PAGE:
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The first line of defence in the airways is the epithelium. In health there are numerous mechanisms to repel invaders and facilitate repair of this barrier. However, when these mechanisms are ineffective, absent or simply become exhausted, fibrosis can ensue.1 For many years epidemiological studies have highlighted potential environmental triggers which could target and damage the epithelium in idiopathic pulmonary fibrosis (IPF), but more recently we have come to understand the role of bacteria, and specifically the role of the ever-present respiratory microbiota in fibrogenesis.
The dysbiosis of the lower airway microbiota in IPF has now been well described. There are clear associations with both the content and quantity of bacteria and clinical disease behaviour, with the most consistent signal related to the overall bacterial burden.2–5 This relationship is not simply the result of extensive anatomical changes or related to the extent of fibrosis6 and is specific to IPF.7 However, the potential mechanisms by …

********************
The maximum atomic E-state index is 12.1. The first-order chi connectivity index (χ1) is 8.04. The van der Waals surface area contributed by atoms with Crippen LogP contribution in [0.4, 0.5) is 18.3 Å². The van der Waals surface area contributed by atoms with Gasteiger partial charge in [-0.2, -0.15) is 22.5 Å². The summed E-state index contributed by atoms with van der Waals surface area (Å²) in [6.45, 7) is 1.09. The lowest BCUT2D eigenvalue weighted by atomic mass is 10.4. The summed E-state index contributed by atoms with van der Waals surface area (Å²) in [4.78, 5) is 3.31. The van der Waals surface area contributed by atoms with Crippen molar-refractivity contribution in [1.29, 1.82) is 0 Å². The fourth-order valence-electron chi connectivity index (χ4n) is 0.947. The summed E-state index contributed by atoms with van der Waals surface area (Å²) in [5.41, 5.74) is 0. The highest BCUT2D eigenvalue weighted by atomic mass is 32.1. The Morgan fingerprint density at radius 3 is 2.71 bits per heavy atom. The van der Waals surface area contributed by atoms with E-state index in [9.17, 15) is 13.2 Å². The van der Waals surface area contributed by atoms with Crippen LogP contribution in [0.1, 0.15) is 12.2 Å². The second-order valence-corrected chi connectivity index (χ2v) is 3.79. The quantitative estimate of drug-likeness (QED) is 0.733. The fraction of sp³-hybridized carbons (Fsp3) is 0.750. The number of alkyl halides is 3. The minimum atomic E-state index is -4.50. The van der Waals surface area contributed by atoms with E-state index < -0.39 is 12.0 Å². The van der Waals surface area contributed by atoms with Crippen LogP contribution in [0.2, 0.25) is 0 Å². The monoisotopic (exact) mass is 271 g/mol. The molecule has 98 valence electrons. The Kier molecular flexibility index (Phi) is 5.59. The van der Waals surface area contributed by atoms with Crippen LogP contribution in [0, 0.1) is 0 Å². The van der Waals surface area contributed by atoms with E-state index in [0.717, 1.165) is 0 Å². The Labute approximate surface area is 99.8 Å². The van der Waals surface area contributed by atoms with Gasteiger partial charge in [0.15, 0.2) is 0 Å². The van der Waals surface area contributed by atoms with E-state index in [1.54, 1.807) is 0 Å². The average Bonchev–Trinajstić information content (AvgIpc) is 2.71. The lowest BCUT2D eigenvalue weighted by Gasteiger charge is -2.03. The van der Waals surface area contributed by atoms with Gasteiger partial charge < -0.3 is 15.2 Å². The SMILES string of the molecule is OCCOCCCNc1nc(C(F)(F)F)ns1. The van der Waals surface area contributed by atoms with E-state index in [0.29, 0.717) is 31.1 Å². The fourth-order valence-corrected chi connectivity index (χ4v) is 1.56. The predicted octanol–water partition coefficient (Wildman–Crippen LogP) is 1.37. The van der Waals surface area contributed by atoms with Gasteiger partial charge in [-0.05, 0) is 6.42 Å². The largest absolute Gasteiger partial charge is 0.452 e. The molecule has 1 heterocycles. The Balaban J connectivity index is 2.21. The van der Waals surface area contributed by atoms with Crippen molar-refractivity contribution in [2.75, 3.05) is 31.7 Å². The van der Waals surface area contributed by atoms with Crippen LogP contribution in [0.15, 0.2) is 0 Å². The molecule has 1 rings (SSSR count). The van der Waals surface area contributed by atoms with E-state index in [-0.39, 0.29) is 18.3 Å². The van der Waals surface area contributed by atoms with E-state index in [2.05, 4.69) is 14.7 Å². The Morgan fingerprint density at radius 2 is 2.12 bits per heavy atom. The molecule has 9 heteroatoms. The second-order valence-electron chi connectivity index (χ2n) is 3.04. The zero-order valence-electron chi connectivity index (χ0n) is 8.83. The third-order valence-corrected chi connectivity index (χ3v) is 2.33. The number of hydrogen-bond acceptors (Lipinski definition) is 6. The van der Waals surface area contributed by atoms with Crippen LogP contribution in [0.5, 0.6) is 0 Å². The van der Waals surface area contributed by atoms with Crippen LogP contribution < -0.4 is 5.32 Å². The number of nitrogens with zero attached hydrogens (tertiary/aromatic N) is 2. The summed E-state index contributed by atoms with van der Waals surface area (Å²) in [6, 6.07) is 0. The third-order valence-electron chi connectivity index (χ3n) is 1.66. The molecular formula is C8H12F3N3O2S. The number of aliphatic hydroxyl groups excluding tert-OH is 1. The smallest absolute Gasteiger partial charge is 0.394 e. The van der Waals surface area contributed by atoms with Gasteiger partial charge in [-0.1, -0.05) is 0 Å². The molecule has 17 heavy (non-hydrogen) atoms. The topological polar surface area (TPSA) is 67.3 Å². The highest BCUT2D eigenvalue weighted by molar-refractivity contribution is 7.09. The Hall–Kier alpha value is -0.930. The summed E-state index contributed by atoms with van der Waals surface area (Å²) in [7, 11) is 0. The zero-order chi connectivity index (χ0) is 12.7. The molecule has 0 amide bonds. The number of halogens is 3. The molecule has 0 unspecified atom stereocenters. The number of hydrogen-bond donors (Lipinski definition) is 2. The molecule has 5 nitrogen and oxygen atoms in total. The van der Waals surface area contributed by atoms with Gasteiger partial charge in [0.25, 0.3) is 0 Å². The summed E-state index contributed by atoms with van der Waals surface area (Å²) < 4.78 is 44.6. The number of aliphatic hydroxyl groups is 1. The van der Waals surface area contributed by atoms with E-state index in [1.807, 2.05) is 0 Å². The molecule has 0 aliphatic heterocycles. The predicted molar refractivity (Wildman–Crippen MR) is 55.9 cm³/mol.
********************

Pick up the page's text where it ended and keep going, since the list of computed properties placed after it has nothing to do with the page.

Contributors PLM wrote manuscript.
Funding The authors have not declared a specific grant for this research from any funding agency in the public, commercial or not-for-profit sectors.
Competing interests PLM, via his institution, received industry-academic funding from AstraZeneca and has received speaker and consultancy fees from Boehringer Ingelheim and Hoffmann-La Roche, outside the submitted work.
Patient consent for publication Not required.
Provenance and peer review Commissioned; externally peer reviewed.
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